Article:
April 27, 2012

Weekly Roundup: Social media in China, mobile money in Africa and the new relationship faux pas

Posted by: in North America

-With the ranks of Brazil’s wealthy continuing to balloon, the country will see more pressure for efficient government, says The Financial Times.

-The Economist examines the rise of e-commerce in India (one of our Things to Watch in 2012).

-For the first time decades, net migration from Mexico to the U.S. has zeroed out, according to the Pew Hispanic Center. The Guardian takes a look at why many younger Mexicans no longer see the U.S. as a land of opportunity.

-The Economist spotlights a new study that spotlights just how far ahead Africa is in terms of mobile money.

-With an advanced “mobile wallet” infrastructure, Canada is “in the lead in developing a system that could one day make cash obsolete,” reports Reuters.

-The World Bank’s new Global Financial Inclusion initiative examines why about half the global population lacks a bank account and why, as Businessweek reports.

-Nigeria continues attracting multinational investment despite recent violence in the country’s north, reports Bloomberg Businessweek.

-Yet another report warns of worse-than-expected extreme weather caused by global warming, this one from the Lawrence Livermore National Laboratory in California.

-Ad Age asks whether mascots like Ronald McDonald will go the way of Joe Camel as the obesity epidemic spurs activists to target kid-focused marketing.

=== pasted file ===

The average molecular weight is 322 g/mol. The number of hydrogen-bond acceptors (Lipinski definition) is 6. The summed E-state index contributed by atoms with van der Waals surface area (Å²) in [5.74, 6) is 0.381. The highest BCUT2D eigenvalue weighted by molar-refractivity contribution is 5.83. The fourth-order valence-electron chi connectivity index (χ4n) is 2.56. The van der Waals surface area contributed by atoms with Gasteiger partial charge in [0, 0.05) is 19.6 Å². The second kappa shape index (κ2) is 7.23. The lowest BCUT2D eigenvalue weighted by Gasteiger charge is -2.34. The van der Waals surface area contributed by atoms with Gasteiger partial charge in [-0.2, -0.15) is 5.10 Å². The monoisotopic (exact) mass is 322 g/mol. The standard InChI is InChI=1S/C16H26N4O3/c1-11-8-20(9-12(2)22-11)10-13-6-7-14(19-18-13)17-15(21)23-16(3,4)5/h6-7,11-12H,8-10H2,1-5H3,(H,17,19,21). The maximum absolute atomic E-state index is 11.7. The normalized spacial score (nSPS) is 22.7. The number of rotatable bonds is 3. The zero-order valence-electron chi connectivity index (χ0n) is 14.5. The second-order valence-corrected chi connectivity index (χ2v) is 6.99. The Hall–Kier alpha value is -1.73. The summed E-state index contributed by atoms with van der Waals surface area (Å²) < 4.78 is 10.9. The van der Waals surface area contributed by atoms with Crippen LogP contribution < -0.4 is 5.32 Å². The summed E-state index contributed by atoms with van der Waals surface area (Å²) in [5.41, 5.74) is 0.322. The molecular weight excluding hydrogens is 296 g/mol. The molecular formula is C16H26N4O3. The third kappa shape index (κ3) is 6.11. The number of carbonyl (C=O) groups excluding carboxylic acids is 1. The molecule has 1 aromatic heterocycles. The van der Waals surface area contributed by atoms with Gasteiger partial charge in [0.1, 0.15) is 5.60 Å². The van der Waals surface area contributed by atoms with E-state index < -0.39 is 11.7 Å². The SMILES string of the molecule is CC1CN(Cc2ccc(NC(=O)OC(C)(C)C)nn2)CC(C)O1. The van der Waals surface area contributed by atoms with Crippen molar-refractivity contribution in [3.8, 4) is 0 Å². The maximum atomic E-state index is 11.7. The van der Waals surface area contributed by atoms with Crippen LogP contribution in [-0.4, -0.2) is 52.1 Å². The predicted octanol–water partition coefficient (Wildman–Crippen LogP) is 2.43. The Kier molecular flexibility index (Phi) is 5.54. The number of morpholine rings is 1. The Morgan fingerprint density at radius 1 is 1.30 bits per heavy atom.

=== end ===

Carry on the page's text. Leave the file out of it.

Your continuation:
-MIT’s Sherry Turkle examines today’s “Flight From Conversation,” arguing that our mobile devices “are so powerful that they change not only what we do, but also who we are.”

-The Guardian takes an extensive look at “How tablets are eating the PC’s future – but might save the desktop computer.”

-Oversharing online is a new source of tension among couples, according to The New York Times.

-McKinsey Quarterly surveys China’s social media landscape.

-MIT’s Technology Review spotlights how fast-growing mobile social networks in Africa are challenging Facebook.

-GigaOM’s Matthew Ingram asks, “What if Facebook isn’t so special after all?”

-Business Insider says “Pinterest’s hype bubble has burst.”

-Mother Jones outlines the rise of “brogrammer” culture in Silicon Valley and argues it’s hurting the companies that foster it.

-The Wall Street Journal looks at how strategic pivoting has become essential for today’s young tech entrepreneurs.

-The Wall Street Journal takes a look at how men’s attitudes toward grooming have changed, with male skin care now one of the hottest corners of the beauty category.

-Who has the most plastic surgery across 25 nations? The Economist charts the data.

-Reuters looks at how U.S. apparel brands are following Europe’s fast-fashion retailers in speeding up their time to market.

-As Myanmar opens up, The New York Times examines some of the challenges of developing tourism in the country’s more remote regions.

-Wired examines a skill near to our hearts: “How to Spot the Future.”

-Our April trend report, “Gen Z: Digital in Their DNA,” provides a snapshot of the generation born after 1995, focusing on their digital habits: how they use connected devices to socialize, spend, shop and more. We also report on how their parents feel about these habits and what this means for marketers. Read about it here.

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